Prayer and action should go together, and action is better preceded by prayer. One form of prayer is meditation, i.e., prayerful reflection on issues of personal and social concern. There are many variations of prayer and meditation practices, but a good text is usually helpful to get started. There are, of course, sacred texts like the Bible and the Quran. But these ancient texts require careful interpretation to really understand the intent of the original authors; else, anyone can prove anything using specific verses from the Bible or the Quran.

The United Nations library and websites provide some excellent resources for meditation, such as the Universal Declaration of Human Rights, approved by the general assembly in 1948, and the current Millennium Development Goals. These are excellent for prayer and meditation. Am I reflecting on the need to respect human rights? Am I reflecting on human development goals pursuant to mitigate poverty and hunger, promote peace with justice, and promote gender equity? Am I doing what I can do, no matter how minimal, in my own family and my own local community?

Another approach is make recourse to a good book, one written by someone who has credibility as to being faithful to the original sources. One such book was recommended to me recently, and I think it is an excellent book for those in the Christian tradition. The book is Scattering the Proud: Christianity Beyond 2000, by Sean O'Connaill, Columba Press, 2003, 104 pages. To get started, there is a Book Summary as well as Chapter Summaries available online.

So many articles are being published on meditation and human development, that it is time consuming to search for the good ones. But there is an article in the December 2005 issue of Spirituality & Health that you don't want to miss: Cooperative Evolution: Why the Human Species Will Finally Grow Up, by Louise Danielle Palmer. It is an extensive interview with renowned evolution biologist Elisabet Sahtouris. Acording to Sahtouris, evolution from competition to cooperation is our future, and the key to survivability and sustainability; and she explains why. Don't miss it!

I would like to hear about good books to meditate on solidarity, sustainability, and gender equity from the perspective of other religious traditions. Please let me hear from you if you have a recommendation. We live in a complex world in rapid transition. It is time for humanity to overcome unfair practices, useless wars, and all forms of violence. May God help us all during this transition. And may this transition, painful as it may be, lead us to a better world for our children and grandchildren.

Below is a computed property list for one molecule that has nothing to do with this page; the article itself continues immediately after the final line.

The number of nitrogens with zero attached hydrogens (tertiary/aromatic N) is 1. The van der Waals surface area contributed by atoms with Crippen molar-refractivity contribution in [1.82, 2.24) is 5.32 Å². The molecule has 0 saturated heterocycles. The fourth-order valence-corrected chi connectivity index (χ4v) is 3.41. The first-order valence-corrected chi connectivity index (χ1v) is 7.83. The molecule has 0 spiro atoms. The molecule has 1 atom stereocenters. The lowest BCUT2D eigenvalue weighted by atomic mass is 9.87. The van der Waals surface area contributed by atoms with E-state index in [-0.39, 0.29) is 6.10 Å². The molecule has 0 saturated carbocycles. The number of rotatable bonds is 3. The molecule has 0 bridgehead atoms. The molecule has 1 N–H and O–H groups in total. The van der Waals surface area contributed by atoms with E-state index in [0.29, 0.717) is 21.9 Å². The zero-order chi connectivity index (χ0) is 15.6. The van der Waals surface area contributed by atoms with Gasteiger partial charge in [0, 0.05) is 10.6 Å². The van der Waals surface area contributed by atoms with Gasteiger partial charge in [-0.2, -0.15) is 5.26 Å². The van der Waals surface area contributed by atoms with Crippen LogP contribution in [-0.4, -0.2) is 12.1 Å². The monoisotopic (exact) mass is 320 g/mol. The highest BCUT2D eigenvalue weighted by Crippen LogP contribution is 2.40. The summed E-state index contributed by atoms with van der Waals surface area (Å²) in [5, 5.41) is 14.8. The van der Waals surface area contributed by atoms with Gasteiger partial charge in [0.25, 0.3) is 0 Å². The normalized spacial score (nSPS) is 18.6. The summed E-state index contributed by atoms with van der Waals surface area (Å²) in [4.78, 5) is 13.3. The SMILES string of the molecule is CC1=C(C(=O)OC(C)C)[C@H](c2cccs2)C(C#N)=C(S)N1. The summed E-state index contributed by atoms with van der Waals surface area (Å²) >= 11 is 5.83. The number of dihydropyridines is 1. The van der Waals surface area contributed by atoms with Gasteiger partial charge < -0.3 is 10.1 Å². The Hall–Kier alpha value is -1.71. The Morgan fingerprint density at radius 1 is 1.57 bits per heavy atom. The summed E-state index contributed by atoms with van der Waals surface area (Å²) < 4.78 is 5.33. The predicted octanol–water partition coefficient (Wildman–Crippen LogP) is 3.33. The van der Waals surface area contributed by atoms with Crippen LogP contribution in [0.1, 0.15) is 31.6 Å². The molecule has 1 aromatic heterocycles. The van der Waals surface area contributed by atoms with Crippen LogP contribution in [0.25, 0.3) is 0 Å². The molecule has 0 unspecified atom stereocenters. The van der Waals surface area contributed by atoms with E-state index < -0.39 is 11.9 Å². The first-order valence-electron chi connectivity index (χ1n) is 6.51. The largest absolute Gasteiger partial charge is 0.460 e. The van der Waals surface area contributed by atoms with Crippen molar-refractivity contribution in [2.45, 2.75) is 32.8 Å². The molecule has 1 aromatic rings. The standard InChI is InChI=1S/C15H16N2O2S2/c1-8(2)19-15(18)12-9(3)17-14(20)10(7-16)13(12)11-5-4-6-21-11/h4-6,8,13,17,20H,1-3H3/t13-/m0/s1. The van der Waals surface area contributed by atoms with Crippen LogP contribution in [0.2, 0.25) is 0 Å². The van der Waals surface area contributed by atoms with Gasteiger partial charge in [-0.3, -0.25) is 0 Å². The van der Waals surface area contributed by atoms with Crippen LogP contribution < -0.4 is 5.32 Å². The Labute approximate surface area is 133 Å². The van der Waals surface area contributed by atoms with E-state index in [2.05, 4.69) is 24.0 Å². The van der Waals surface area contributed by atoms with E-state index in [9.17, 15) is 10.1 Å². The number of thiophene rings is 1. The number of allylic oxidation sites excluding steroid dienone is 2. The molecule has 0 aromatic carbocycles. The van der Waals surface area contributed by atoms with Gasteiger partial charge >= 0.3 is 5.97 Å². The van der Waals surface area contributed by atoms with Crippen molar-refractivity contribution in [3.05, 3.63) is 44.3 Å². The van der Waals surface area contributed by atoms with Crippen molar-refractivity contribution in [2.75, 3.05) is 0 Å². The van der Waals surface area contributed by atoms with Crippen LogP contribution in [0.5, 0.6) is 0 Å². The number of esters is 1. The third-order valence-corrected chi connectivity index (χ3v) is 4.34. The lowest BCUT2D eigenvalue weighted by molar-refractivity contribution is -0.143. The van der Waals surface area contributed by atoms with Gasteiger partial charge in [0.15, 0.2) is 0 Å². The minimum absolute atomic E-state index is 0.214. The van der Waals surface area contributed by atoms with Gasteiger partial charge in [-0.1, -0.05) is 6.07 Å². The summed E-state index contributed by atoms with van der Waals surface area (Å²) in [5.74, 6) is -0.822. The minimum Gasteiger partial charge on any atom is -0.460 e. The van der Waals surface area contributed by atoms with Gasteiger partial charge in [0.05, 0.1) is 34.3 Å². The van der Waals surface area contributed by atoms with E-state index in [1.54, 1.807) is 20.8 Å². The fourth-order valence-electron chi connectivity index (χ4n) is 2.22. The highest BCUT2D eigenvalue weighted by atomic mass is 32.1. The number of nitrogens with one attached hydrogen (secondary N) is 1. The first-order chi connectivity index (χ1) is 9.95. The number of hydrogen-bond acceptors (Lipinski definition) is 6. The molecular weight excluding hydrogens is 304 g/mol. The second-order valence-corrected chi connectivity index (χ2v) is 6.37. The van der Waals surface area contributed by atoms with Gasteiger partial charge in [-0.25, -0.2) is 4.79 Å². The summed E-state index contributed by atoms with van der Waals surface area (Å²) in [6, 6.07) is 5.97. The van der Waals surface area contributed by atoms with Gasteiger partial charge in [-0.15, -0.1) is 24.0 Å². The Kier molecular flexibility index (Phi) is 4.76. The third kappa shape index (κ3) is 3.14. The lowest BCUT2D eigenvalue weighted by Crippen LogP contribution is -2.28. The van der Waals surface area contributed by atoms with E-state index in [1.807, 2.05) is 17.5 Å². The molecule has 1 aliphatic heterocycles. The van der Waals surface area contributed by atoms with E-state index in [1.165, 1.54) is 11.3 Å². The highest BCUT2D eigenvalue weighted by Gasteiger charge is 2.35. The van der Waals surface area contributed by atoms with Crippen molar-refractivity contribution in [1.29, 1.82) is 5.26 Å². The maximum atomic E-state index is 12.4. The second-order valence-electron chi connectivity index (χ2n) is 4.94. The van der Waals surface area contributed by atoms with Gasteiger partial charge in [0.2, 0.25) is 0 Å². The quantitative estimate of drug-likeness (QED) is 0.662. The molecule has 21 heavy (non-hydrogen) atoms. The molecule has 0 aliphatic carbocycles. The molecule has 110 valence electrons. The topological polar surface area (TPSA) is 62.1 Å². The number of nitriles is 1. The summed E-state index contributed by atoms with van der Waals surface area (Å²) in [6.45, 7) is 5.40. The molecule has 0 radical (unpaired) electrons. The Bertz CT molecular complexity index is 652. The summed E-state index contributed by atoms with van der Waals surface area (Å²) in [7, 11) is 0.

The following list of selected references does not provide a comprehensive bibliography. Care has been taken to include references that reflect opposite viewpoints in some controversial issues. Some references are supplemented by relevant quotations as well as brief comments relevant to solidarity, sustainability, patriarchy, and gender equity issues.

[01] Thomas Carlyle, Signs of the Times, Edinburgh Review, 1829. Reprinted in volume 3 of The Collected Works of Thomas Carlyle, 16 volumes, Chapman and Hall, London, 1858. The text is available online at the The Victorian Web.

[02] See the sections on solidarity in previous newsletters:

V1 N1 May 2005: Cross-Gender Solidarity
V1 N3 July 2005: From Patriarchy to Solidarity
V1 N4 August 2005: Synthesis of Patriarchy and Solidarity
V1 N5 September 2005: From Solidarity to Sustainability
V1 N8 December 2005: Solidarity, Subsidiarity, and Sustainability
The following are some additional references available online:

Definition of Solidarity, Wikipedia, 2005. The Equality of Men and Women, Abdu'l-Bahá, meeting of the Women's Freedom League, London, January 1913. Global Solidarity Dialogue, Peter Waterman and Daniel Chavez, 2001. How Islam and Modernity can be Reconciled: A pattern of mutual support, by Mohammed Arkoun, Le Monde diplomatique, April 2003. Christian Solidarity International, based in Switzerland, 1977-2006. Christian Solidarity Worldwide, based in the UK, 2004-2006. A SEED Europe, Action for Solidarity, Equality, Environment, and Development Europe, 1991-2006. See also A SEED Japan, 2005. Maquila Solidarity Network, Secretariat of the Ethical Trading Action Group, Canada, 1995-2006.

[03] See the sections on sustainability in previous newsletters:

V1 N5 September 2005: From Solidarity to Sustainability
V1 N6 October 2005: Dimensions of Sustainability
V1 N8 December 2005: Solidarity, Subsidiarity, and Sustainability
The following are some additional references available online:

Definition of Sustainability, Wikipedia, 2005. The Ecocosm Paradox, by Willard R. Fey and Ann C. W. Lam, Ecocosm Dynamics Ltd, 1999. Reprinted in the Encyclopedia of Life Support Systems, 5 volumes, UNESCO, 2001. The Bridge to Humanity's Future, by Willard R. Fey and Ann C. W. Lam, Ecocosm Dynamics Ltd, 2000. Reprinted in the Encyclopedia of Life Support Systems, 5 volumes, UNESCO, 2001. Sustainability: Human, Social, Economic, and Environmental, by Robert Goodland, World Bank, 2002. Reprinted in the Encyclopedia of Global Environmental Change, Wiley & Sons, 2004. Introduction to Sustainability, Enviropedia, 2005.